Group donates memory book about 1962 riots
OXFORD, Miss. – Fifty years ago, as a young U.S. deputy marshal in his twenties, Herschel Garner was sent to Oxford to protect James Meredith’s right to enroll at the University of Mississippi.
“Ole Miss was not nearly as nice and welcoming in 1962 as it is today,” Garner said Monday (Oct. 1) at a program in the UM Student Union ballroom. “It’s wonderful to be met with open arms and handshakes instead of bricks.”
Denzil N. Bud Staple, who was among the 127 marshals also deployed to Oxford that fall, nodded in agreement, recalling that he lost count of the number of rocks and bricks thrown at him on the night Meredith become the first black person to enroll at Ole Miss.
“They threw anything they had,” Staple said. “I was hit with, probably, a brick. Other deputies were also hit. The stones were getting larger. Some had broken concrete chunks slightly smaller than a football with wire handles attached that allowed them to toss the rocks completely across the street – breaking anything or anybody they hit.”
Garner, Staple and several former colleagues participated in a 50th anniversary panel discussion sharing firsthand accounts of the violent confrontation, which left two dead and 79 marshals, plus several border patrol agents, injured.
Earlier, on Sunday (Sept. 30), the marshals donated a memory book about the 1962 integration to the university’s Department of Archives and Special Collections. The book contains maps, photographs, codes and a letter dated October 1962 that details the number of injuries.
Acting as master of ceremonies for the panel discussion, U.S. Marshal Historian Dave Turk said, “History is often made when one person stands his ground and demands to be treated fairly. But in 1962, history needed enforcement.”
By most accounts, the afternoon of Sept. 30 began quietly, with students asking a few questions, Turk said. But by 7 p.m., the crowd grew loud and violent as people from as far away as California joined locals and began hurling racial insults and later throwing rocks, bricks, battery acid and Molotov cocktails.
“But the marshals were ordered not to fire weapons,” he said. “Their job was to see that Meredith was safely admitted to school among a crowd that grew more and more violent as the night passed. If it were not for their training, it would have been a massacre.”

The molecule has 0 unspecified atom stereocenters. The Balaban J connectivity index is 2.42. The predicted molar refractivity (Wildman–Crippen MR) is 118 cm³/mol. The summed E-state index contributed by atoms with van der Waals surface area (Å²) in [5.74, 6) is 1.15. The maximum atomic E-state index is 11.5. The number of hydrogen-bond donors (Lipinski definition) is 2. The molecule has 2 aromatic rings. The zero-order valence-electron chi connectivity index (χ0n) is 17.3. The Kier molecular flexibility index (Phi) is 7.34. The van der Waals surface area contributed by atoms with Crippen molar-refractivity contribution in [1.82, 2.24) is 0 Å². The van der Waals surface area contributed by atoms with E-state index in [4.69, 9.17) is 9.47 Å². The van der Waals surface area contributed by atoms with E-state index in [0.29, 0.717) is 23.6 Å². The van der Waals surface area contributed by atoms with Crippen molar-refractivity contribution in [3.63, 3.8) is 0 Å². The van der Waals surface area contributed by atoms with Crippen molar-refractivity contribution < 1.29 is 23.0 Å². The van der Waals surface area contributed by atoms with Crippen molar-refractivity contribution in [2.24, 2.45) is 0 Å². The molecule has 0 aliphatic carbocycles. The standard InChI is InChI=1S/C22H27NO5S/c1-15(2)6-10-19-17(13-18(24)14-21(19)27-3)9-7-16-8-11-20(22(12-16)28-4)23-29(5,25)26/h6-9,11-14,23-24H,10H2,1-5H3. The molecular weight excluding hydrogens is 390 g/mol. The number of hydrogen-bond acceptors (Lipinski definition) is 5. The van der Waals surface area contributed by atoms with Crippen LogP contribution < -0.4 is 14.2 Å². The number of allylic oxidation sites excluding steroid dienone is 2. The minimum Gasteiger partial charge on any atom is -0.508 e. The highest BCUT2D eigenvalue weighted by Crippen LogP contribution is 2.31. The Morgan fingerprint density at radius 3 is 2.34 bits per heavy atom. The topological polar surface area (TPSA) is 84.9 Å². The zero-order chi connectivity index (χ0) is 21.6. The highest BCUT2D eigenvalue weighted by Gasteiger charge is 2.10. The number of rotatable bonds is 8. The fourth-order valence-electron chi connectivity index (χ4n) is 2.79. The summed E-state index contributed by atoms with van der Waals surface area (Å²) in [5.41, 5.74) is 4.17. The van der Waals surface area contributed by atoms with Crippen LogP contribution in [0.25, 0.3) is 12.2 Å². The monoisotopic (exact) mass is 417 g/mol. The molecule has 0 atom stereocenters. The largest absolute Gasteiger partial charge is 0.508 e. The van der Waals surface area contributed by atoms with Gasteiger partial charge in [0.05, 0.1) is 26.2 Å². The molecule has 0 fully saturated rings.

Because the crowd was not adequately restrained by state authorities, the marshal received permission to use tear gas.
The use of tear gas “gained us a little space from the crowd, but only for brief periods,” Staple said. “We were still restricted from using firearms, so basically we were standing targets when the gunfire started.”
A bullet struck Ray Gunter, 23, of Oxford in the head. He died, and authorities never discovered who fired the shot. Paul Guihard, a French journalist, was shot and killed at almost point-blank range by an unknown assailant.
Kirk Bowden, one of a few black U.S. deputy marshals in 1962, said he was only 26 years old when he was dispatched to Oxford in late November or December.
“Many may not realize there were black deputy marshals here back then,” Bowden said. “And I can tell you Oxford was not a pleasant place for federal law enforcement officers of any race, but rioters definitely vented a lot of their anger on us black marshals. As soon as I stepped foot on campus, I thought, ‘Lord, what have I gotten myself into?'”
The Kennedy administration did not send black marshals to Oxford in September or October, fearing that their presence would further inflame the crowds opposed to the integration, Turk said.
Following the initial confrontation, Luke Charles Moore was the first black U.S. marshal in Oxford. Moore worked directly under Chief Marshal James McShane and U.S. Attorney General Robert Kennedy, supervising, coordinating and monitoring the U.S. marshals’ activity in Oxford. In his supervisory capacity, Moore traveled to Oxford many times, although few knew of his role and his visits at the time.
Once Meredith was enrolled, Bowden and seven other black marshals were assigned to his security detail on campus.
“At the time, I was wondering why a veteran, a taxpayer, needed protection to attend a state university,” he said. “It didn’t take me long to discover the answer to my unspoken question. The death threats came daily. The racial slurs too, and I can’t forget the rocks and stones thrown out of cars and windows when Meredith walked to and from classes.
“This one day, Meredith and I went to a local clothing store. The white guy before us gave his credit card, paid for his purchases and left. But when Meredith presented his credit card, the saleslady asked for identification. I said to her, ‘Do you really think any Negro would be impersonating James Meredith? In Mississippi?’
“I know Meredith doesn’t think he’s a hero, but what else do you call someone who stood up to right a wrong. He fought the system and paid a price for freedom.”
Stacia Hylton, director of the U.S. Marshals Service, agreed and added that the history of this state and nation changed forever when Meredith enrolled at Ole Miss.
“Meredith was a leader in his own way, but so are these U.S. marshals who protected the integrity of justice and upheld the law with pride,” Hylton said. “As President Kennedy said that deadly night, ‘Americans are free, in short, to disagree with the law but not to disobey it. … If this country should ever reach the point where any man or group of men by force or threat of force could long defy the commands of our court and our Constitution, then no law would stand free from doubt, no judge would be sure of his writ and no citizen would be safe from his neighbors.'”